Cover Story


President Bush makes his case for staying the course in Iraq-even as his critics and political opponents successfully begin planting doubts in the minds of voters about staying the course in Washington

Issue: "George W. Bush: Gut check," April 24, 2004

If love means never having to say you're sorry, then President Bush is looking for a whole lot of love from voters.

He certainly isn't getting it from the press. On April 13, in only the third prime-time press conference of his administration, Mr. Bush was challenged repeatedly to apologize to the American public for failing to prevent the Sept. 11 terrorist attacks or for taking the country to war with Iraq.

He steadfastly refused to do so. "I'm sick when I think about the death that took place that day," the president replied when John Roberts of NBC News asked if he wanted to apologize for the Sept. 11 attacks. But he had no doubts as to who owed the apology. "The person responsible for the attacks was Osama bin Laden," he stressed.

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On the subject of Iraq, Mr. Bush refused to admit any mistakes in planning or execution, and he said he would still have made the decision to invade even if he'd known about Saddam Hussein's apparent lack of chemical or biological weapons. "I fully understand the consequences of what we're doing," he insisted. "We're changing the world."

Still, the press conference itself was a sign of just how quickly the political world has changed closer to home. The always optimistic chief executive offered what he admitted was a "somber assessment" following two "tough ... gut-wrenching" weeks in Iraq. As violence in Fallujah and Najaf has escalated, the administration's poll numbers have declined. Approval for Mr. Bush's handling of Iraq now hovers in the mid-40s, and just over 50 percent of Americans approve of the way he's handling the terrorist threat.

Just a few months ago - eons, in political time - Mr. Bush's tough foreign policy was supposed to be his best hope of another four years in the White House. Pundits predicted that the economy, if anything, would be the Bush administration's Achilles heel. Like his father, Mr. Bush was given high marks for his handling of foreign affairs, but sluggish growth and weak employment numbers threatened to limit both Bushes to a single term.

Then, suddenly, the economy took off, growing at a blistering rate of more than 8 percent. After several slow months, the job market followed, adding some 300,000 jobs in March alone.

But just as suddenly, something entirely unexpected happened: Voters began to doubt the administration's leadership on issues like terrorism and war. The steady drip of bad news from Iraq turned into a flood in April, with more than 80 American deaths reported in just the first two weeks of the month. Meanwhile, as U.S. troops battled insurgents across central and southern Iraq, the administration battled its critics on Capitol Hill. Weeks of contentious hearings by the 9/11 Commission left many Americans wondering what might have been done to stop the attacks - and even whether the unthinkable could happen again.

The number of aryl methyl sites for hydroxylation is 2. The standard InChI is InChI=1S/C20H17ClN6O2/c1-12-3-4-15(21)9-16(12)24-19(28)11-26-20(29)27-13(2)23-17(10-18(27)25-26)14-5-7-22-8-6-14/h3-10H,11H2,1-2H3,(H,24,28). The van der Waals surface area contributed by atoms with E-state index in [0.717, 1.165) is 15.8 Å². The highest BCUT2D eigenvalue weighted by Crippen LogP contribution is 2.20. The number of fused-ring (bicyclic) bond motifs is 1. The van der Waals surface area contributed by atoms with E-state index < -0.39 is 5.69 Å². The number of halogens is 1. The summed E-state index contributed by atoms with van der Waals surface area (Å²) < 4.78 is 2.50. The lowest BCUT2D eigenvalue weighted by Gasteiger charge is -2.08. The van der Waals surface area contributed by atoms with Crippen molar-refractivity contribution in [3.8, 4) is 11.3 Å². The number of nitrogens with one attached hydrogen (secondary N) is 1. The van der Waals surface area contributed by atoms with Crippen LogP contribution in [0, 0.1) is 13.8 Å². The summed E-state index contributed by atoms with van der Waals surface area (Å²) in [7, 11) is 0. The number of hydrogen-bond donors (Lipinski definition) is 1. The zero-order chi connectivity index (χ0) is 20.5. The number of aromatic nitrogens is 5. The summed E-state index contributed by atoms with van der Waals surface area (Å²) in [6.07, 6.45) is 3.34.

Despite the good economic news, surveys show Mr. Bush is unusually vulnerable for an incumbent president. An April poll by the Associated Press found that only 18 percent of respondents ranked the economy as the biggest problem facing the country, down sharply from 31 percent last July. On the other hand, the number of Americans who said war is their No. 1 concern nearly doubled, from 9 percent in July to 17 percent today. Likewise, terrorism was cited by 21 percent in the latest poll, up from 14 percent earlier.

With fears of war and terrorism tarnishing the Bush image on foreign policy, Democrats see a real chance for an upset. John Kerry, their presumptive nominee, can boast war-hero credentials that help to camouflage his lack of any coherent plan for winning the war in Iraq. Despite the absence of solutions from the Kerry camp, a surprising number of voters say they're ready for a change: An April 12 Newsweek poll showed Mr. Bush trailing his Democratic rival by 7 percentage points, well outside the margin of error. (Other polls conducted around the same time still show the race in a statistical dead heat.)

With seven months to go until Election Day, April polls might not normally be a huge cause for alarm at the White House. But two sources of ongoing bad news - the 9/11 Commission and the Iraq conflict - remain largely out of the president's control, and the timing of new developments on those two fronts could well determine who wins on Nov. 2.

These days, the never-ending hearings by the 9/11 Commission don't look like much of a political powder keg. The earlier frenzy surrounding the testimony of National Security Adviser Condoleezza Rice and former terrorism czar Richard Clarke has largely died down, leaving plenty of empty seats in both the press gallery and the section reserved for victims' families.


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